The Diablada, also known as the Danza de los Diablos (English: Dance of the Devils), is an Andean folk dance performed in the Altiplano region of South America, characterized by performers wearing masks and costumes representing the devil and other characters from pre-Columbian theology and mythology. combined with Spanish and Christian elements added during the colonial era. Many scholars have concluded that the dance is descended from the Llama llama dance in honor of the Uru god Tiw, and the Aymaran ritual to the demon Anchanchu, both originating in pre-Columbian Bolivia, though there are competing theories on the dance's origins.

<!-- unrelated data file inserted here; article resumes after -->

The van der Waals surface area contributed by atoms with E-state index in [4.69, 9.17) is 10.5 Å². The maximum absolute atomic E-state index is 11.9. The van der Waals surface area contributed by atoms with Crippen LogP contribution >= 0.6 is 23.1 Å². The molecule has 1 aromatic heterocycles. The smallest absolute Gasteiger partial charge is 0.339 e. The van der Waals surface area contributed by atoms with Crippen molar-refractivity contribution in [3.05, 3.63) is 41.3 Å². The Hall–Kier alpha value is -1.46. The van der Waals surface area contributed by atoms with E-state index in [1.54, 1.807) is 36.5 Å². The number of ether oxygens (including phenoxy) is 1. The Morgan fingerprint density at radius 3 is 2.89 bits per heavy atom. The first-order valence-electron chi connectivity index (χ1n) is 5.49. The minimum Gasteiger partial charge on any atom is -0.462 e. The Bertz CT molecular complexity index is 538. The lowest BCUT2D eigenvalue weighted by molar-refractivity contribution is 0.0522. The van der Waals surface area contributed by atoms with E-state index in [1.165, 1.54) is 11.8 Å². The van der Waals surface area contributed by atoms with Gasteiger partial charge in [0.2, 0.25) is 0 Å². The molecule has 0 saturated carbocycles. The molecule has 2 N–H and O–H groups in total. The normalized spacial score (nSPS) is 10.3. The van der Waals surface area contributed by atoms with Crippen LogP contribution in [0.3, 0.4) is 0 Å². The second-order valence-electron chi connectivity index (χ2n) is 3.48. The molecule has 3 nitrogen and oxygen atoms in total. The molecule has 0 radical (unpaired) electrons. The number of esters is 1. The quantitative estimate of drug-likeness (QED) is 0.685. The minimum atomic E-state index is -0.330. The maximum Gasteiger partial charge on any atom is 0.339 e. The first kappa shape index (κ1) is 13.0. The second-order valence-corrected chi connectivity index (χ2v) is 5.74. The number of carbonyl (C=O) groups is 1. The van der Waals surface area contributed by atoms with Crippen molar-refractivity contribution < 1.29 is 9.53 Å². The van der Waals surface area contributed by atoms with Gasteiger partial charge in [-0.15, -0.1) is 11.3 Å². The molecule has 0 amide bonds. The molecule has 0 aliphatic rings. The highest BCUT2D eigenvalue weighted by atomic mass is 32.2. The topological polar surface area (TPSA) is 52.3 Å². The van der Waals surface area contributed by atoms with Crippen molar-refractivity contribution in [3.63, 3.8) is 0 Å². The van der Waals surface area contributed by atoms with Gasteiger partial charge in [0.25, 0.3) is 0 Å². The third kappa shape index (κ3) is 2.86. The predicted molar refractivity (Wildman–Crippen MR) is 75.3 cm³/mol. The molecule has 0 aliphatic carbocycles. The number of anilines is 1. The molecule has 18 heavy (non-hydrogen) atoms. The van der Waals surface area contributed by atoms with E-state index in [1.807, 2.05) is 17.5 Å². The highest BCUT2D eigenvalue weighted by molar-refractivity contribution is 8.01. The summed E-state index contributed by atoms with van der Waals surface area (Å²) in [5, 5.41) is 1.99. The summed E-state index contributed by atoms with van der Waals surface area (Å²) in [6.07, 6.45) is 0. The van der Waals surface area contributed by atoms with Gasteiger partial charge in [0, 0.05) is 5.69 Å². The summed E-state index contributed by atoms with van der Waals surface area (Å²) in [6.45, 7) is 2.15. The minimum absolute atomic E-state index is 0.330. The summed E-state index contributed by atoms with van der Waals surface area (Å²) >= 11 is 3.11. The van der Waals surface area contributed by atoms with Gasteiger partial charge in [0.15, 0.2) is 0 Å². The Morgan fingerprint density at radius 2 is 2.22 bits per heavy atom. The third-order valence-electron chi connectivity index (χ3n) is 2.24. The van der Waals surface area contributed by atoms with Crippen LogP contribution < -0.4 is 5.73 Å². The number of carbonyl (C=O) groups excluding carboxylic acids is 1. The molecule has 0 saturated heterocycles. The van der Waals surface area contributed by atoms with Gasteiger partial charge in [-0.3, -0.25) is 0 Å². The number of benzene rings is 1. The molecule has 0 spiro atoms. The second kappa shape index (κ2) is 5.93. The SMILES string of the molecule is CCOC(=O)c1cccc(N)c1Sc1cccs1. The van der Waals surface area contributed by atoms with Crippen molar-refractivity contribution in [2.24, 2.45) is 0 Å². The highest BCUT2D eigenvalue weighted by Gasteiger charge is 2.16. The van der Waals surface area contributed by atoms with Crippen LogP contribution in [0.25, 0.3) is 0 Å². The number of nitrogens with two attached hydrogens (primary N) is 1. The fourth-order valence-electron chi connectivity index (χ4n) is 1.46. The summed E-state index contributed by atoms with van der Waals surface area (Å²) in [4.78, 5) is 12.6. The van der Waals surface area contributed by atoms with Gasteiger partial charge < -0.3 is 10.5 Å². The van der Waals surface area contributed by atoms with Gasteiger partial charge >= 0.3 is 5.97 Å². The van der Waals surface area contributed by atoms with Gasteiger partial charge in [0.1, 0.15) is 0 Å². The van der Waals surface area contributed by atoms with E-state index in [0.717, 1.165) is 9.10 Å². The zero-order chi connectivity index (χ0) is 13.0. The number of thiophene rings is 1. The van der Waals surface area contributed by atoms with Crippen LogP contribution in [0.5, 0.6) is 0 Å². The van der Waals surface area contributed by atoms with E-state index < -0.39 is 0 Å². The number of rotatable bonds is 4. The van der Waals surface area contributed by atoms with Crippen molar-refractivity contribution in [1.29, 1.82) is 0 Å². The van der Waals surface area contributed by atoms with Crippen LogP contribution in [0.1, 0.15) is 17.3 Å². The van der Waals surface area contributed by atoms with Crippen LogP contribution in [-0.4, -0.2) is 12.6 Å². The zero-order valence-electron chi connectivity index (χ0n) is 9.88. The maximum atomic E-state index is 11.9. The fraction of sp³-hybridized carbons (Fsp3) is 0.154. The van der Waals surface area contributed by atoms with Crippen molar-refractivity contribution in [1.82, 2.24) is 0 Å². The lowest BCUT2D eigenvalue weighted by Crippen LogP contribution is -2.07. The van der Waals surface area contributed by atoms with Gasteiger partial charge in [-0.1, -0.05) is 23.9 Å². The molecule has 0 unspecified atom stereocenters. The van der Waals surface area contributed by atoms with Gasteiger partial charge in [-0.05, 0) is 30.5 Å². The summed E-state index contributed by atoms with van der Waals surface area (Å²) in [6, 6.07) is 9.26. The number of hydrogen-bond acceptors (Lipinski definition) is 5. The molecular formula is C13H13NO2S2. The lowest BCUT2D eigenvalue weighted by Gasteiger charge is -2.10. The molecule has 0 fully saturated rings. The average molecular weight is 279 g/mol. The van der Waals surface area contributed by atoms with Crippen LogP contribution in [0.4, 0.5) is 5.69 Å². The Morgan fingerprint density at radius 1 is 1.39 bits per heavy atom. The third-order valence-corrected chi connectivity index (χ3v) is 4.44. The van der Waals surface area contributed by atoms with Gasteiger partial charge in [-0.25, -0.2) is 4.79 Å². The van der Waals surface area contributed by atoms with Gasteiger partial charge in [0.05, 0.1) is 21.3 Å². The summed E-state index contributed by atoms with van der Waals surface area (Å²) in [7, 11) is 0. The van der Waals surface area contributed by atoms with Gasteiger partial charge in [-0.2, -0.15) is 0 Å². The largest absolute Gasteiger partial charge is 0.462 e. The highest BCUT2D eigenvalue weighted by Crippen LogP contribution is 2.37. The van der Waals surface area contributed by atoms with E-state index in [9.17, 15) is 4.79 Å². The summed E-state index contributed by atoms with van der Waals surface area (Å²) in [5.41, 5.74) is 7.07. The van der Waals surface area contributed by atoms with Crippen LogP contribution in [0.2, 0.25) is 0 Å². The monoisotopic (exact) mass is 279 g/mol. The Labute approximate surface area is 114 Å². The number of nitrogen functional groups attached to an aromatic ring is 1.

While the dance had been performed in the Andean region as early as the 1500s, its name originated in 1789 in Orouro, Bolivia, where performers dressed like the devil in parades called Diabladas. The first organized Diablada group with defined music and choreography appeared in Bolivia in 1904. There is also some evidence of the dance originating among miners in Potosi, Bolivia,while regional dances in Peru and Chile may have also influenced the modern version.

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